Thursday, August 13, 2015

Should you “take a queue” or a “take a cue”?

The idiom “take a cue from” means:

“to use someone else's behavior or reactions as a guide to one's own.”

An August 10th blog post at Ethos3  titled Lazy Tips for Design  by Sunday Avery fumbled it in the following section:

Think Kid’s Book

Have you ever seen a presentation that looks minimal, contemporary, and sleek? It probably followed this design principle, which takes a queue from children’s books by only including a short amount of text and single object of focus per slide.”

On February 14, 2014 I blogged about a particular version of that design principle in a post titled Assertion-Evidence PowerPoint slides are a visual alternative to bullet point lists.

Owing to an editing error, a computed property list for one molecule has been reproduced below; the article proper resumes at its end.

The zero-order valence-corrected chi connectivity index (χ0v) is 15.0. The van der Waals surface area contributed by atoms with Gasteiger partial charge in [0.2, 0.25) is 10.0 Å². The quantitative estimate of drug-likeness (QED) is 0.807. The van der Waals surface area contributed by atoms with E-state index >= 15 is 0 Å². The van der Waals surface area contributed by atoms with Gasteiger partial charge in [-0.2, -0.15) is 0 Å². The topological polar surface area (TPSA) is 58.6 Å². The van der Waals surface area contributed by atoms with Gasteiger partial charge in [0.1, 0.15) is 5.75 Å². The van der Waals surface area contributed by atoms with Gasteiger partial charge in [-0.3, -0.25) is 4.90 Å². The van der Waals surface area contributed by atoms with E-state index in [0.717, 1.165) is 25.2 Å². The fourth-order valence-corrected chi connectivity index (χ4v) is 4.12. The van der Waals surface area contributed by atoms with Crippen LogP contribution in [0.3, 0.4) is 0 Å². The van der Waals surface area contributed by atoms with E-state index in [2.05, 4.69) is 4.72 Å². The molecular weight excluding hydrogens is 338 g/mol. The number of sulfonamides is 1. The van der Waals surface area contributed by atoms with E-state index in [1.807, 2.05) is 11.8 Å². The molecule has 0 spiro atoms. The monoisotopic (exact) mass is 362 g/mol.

When you look up queue in Merriam-Webster you will find that one meaning is:

“a waiting line especially of persons or vehicles”

but that’s the second one listed in the full definition. The first is:

“a braid of hair usually worn hanging at the back of the head.”

The image of a queue came from a 1908 Puck magazine at the Library of Congress

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